All Peace Hockey League bring back the All-Star game

Left to right: Zachary Ramteemal and Dane Gall battle for space in front of Team Blue goaltender Andre Giesbrecht during the All Peace Hockey League All-Star game at the Crosslink County Sportsplex on Sunday morning. Team Blue picked up a 6-4 win over Team White in the league’s first all-star game in approximately three decades Gordon Anderson / Daily Herald Tribune

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For the All Peace Hockey League, this past weekend was an occasion to welcome back an old, unfamiliar friend.

The APHL held its first all star-game in three decades as Team Blue defeated Team White 6-4, in the league’s midget all-star event at the Crosslink County Sportsplex on Sunday morning.

For the league president, Peter Burletoff, the memories of the last all-star game came littered with the cobwebs of days long past, when he wasn’t affiliated with the league in his current position.

“The first all-star game dated back to the late 1980s and was dropped because the executive kept changing, year after year, with no consistency, and probably a lack of interest from some of executive members, as well,” Burletoff said.

Team Blue jumped out to a 4-0 lead after 20 minutes and held a 5-2 lead after two periods of play.
Cue the comeback for the lads in white as two goals brought them to withing one at 5-4 but an empty-net goal with 45 seconds remaining iced the game for the boys in blue.

“I thought we came out with some pretty good jump and probably caught them a little off guard,” Team Blue Head Coach Simon Juckes said. Juckes is the head coach of the High Level Tier II squad. “They looked a little tentative while our pace was good in the first period. We were able to grab that lead and hang on. We expected it to be tight. The teams were put together in that fashion so we could have a competitive game and it turned out that way.”

The Grande Prairie Knights Tier I squad was represented by forward Tyson Gagnon and defencemen Ethan Sauder and Zachary Ramteemal.

“It was an amazing experience to be (involved) in this, with the last one being over 30 years ago,” Ramteemal said. “It’s great they brought it back and got it going.”

For Your Information

Perhaps, part of the mission in pairing with the NWJHL Showcase weekend was to introduce the APHL to a wider audience, give it more profile.

As Burletoff explains, it’s not a far-flung league playing games in outdoor rinks with analogue score clocks.

“We want to get that message out, so people understand (that) the APHL is a good hockey league, it’s not a bush league, it’s not league where players go out and shoot the puck around,” Burletoff said. “It’s a well-organized league.”

The league begins in the Atom age group and continues to Midget, accepting both male and female players.

“We have 26 associations, going up north to La Crete, stretching (west) to Fort St John and Dawson Creek and as far south as Grande Cache,” Burletoff said. “(There are) 119 teams, that’s just over 2,000 players in the APHL with about 420 coaches.”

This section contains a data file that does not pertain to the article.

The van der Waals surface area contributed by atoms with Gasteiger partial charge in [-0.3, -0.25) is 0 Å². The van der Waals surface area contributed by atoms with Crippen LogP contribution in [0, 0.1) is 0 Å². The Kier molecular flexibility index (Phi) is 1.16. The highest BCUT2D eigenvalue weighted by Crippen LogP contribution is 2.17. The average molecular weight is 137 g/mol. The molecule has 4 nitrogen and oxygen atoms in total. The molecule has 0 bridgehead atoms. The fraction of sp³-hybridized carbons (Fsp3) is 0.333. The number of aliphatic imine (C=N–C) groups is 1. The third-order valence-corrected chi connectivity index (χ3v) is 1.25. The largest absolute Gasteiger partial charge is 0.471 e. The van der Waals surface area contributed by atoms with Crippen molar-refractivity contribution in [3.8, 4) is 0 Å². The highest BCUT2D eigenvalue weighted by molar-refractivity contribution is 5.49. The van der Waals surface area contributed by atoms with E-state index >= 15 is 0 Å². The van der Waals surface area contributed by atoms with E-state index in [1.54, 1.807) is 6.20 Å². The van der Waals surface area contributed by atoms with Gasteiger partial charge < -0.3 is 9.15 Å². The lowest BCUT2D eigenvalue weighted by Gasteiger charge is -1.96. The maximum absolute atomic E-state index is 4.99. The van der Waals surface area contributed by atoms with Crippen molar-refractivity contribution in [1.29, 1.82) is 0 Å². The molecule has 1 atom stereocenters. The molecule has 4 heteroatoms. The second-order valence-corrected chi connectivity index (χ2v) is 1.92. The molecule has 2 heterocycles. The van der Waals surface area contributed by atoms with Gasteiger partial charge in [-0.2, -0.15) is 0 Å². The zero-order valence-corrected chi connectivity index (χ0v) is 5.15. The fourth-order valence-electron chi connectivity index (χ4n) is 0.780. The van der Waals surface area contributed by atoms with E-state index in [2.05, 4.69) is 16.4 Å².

True hockey intentions

For the All Peace Hockey League (APHL), it’s important the league gives all its players a fighting chance at something else, something more substantive.

With that firmly in mind, the league held its first midget-aged all-star game in about three decades, as Team Blue defeated Team White 6-4 at the Crosslink County Sportsplex on Sunday morning.

APHL President Peter Burletoff believes the league possesses a number of midget-aged players who are—without putting limits on any hockey player’s ability—good enough to play in the North West Junior Hockey League (NWJHL).

Perhaps beyond that, given the right time and circumstances.

“We have a lot of talent in the APHL, where some of these (players) don’t have the opportunity to come (and play) for the Grande Peace Athletic Club or go to Peace River to play elite hockey in their AA program,” Burletoff said. “With) travel, cost and logistically, (sometimes) it’s not feasible.”

“I think it’s a great idea and our president was really the driving force behind (the all-star game) as it’s something that hasn’t been here (since) I’m not sure in how many years,” Team Blue Head Coach Simon Juckes added. “It’s a great opportunity for the players.”

County of Grande Prairie Kings Head Coach and General Manager Kyle Chapple was in the fray near the dressing rooms following the game, chatting with players about possible affiliation with his club.

“There is hockey after midget (for our players),” Burletoff said. “If you can’t make a Jr. A club there is Jr B. hockey, (the NWJHL) is a great hockey league. It’ s important to showcase these players.”

For the Team Blue representative and Grande Prairie Knights defender, Zachary Ramteemal, the game is a means to an end. Hopefully, for the 16-year-old student at St. Joe’s, a better end.

“(I’m) always looking to move on in (my) career, always looking to another shot at something bigger,” Ramteemal said.

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